'The Hindu' and its Muslim reader

--K• Vikram Rao,
President - Indian Federation of Working Journalists.

A newspaper-owner with leftist pretensions, N• Ram of the south Indian English daily the ‘Hindu’, had published a cartoon (26 March 2020, page 7, col. 3-5). This three-column cartoon, by Deepak Harichandan, showed two men in salwaar, kurta and sadari (waistcoat) with Corona-shaped skulls, injecting the infective agent into the planet-shaped Earth. Within a few hours, hardcore Muslim readers (I quote) “reached the Editor through Emails and social posts, taking serious exceptions to the cartoon.” And as a result the 118-year-old daily of costal Chennai modified its on-line edition with an apologetic note from the Editor. Still the Muslim readers persisted in arguing about symbols and representations.

The crux of the protest, if it was so, was that the two Corona-headed men wore Islamic attire. Obviously the interpretation of Corona was that it symbolised the Muslim-Arab world. The Tamil editor perhaps forgot that the salwar and kurta with sadari are also worn by Punjabi Hindus, including Sonia’s P.M. Sardar Manmohan Singh who was hunted out of Gah village in Chakwal district of north–west (Pakistani) Punjab in 1947. Bollywood actor Balraj Sahni (alias Yuddhister, born in Rawalpindi), also wore salwar and kurta. In fact sill many Hindus in north India, including this Telugu-speaking, Lucknow-based columnist, wear salwar and kurta.

The Editor could have escaped Muslim readers’ wrath if the bacterial men were shown wearing the characteristic Maoist-buttoned-up collared suit (symbolising China), though this egalitarian fashion had vanished with Mao’s death. But then perhaps Ram’s fellow-travellers, Yechury Sitaram, Prakash Karat and their ilk, would have objected due to their ideological affinity.

For us, journalists, this incident is very hard to condone or ignore. Should a handful diehard Islamists be allowed to scare and intimidate a cartoonist and his Editor to resort to self-censorship? These fanatics, can stop reading the “Hindu”, if they desire to protest. But for an Editor to be profusely apologetic is adding insult to journalists’ injury (see last para below).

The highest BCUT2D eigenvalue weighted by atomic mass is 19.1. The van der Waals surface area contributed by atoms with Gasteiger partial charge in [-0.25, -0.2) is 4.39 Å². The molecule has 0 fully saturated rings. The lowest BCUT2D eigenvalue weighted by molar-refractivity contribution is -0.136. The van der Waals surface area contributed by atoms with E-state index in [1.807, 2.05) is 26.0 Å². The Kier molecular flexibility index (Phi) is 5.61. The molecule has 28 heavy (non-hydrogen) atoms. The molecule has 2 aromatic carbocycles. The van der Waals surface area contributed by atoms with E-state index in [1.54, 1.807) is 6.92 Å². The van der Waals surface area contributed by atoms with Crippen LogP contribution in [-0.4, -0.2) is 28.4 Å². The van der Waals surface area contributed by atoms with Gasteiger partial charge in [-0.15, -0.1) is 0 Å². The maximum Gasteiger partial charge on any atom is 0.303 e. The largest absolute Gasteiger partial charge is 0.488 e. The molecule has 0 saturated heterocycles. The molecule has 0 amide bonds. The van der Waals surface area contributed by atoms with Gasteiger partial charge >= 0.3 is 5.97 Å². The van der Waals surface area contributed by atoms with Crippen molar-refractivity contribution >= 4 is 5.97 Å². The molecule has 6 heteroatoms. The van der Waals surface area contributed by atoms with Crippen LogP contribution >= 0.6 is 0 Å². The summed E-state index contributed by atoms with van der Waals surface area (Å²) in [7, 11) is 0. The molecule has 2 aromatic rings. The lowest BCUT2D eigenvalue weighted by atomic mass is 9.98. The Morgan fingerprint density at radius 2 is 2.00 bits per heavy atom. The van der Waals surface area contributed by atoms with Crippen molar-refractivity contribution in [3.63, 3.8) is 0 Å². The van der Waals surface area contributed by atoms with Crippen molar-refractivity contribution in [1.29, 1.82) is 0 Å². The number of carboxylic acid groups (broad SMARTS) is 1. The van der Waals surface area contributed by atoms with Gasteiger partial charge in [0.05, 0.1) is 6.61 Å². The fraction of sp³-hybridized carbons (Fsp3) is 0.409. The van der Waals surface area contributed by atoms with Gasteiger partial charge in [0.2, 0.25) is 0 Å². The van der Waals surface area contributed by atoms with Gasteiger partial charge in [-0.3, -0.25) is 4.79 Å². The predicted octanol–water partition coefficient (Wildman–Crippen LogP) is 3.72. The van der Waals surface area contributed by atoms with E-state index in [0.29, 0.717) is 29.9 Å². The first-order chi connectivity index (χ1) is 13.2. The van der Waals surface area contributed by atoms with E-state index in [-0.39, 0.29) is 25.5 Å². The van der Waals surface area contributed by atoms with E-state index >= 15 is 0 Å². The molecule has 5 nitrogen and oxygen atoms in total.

Remember that bold editor Fleming Rose of the Danish daily, “Jyllands-Posten”, who was attacked for a cartoon on the Messenger of Islam (8 February 2017). Twelve were killed. And the other was the tragedy in that Paris media, French satirical weekly Charlie Hebdo) 7 January 2015 which resulted in the massacre of journalists by Mohammedan fanatics from the Arab-Africa. We, journalists, cannot submit to Islamic terror, as for us the country’s Constitution is supreme.

In this very context, on an identical topic, I may recall, how N• Ram’s staff had forced me some years ago to feel sorry when a Hyderabadi Muslim criticised my write-up in the ‘Hindu’ on the Jamia Millia Islamia. At that time fanatic Muslims were conspiring to reduce this noble Gandhian secular academic institution to a diehard Islamic Madarasa. I had written in my article: “Open Page” in the “Hindu” that in the British imperialist era Jamia had taught the Muslim-Indians about their duty of “Hubbul-vatani” (love for one’s country) as suggested in the Koran. Some Muslim reader had attacked me strongly, alleging that the Koran had never suggested “Hubbul Vatani”. I retorted saying that this Islamic direction was scribbled on the Jamia’s wall for students. But N• Ram had rejected my clarification and published the Muslim reader’s irrational, in fact very stupid, protest that the Koran does not suggest “love for one’s homeland.”

If that is so, Indians can now know why Mohammedans do not recite Vande Mataram (Hail the Mother). It was first protested to by Maulana Mohammad Ali Jauhar, while presiding over the Congress session in Kakinada (1923) who tried to stop V• D• Paluskar from singing. When he refused, Mohammad Ali walked out. A university is named in Rampur (U•P•) after Jauhar, whose wife Amjadi Bano Begum was a member of Mohammad Ali Jinnah’s Muslim League in Lahore (23 March 1940), where the Pakistan Resolution was first adopted.

So does N• Ram, an Iyyengar of Tamilnadu, need to prove that he is truer Indian than a Muslim of Hyderabad, which was sought by Nizam Mir Osman Ali to merge to with the new Islamic State of Pakistan in 1947?

And lastly, Lo and behold: The lame logic given by the heroic crusader for press freedom, the Editor, in the Hindu (30 March 2010: page 7, col. 6) is just an abject abdication. He says: “The idea of a political cartoon is to provoke readers to think and act, and not to be divisive. Hence, the act of modifying the cartoon is a result of editorial judgment.”

ताजा समाचार

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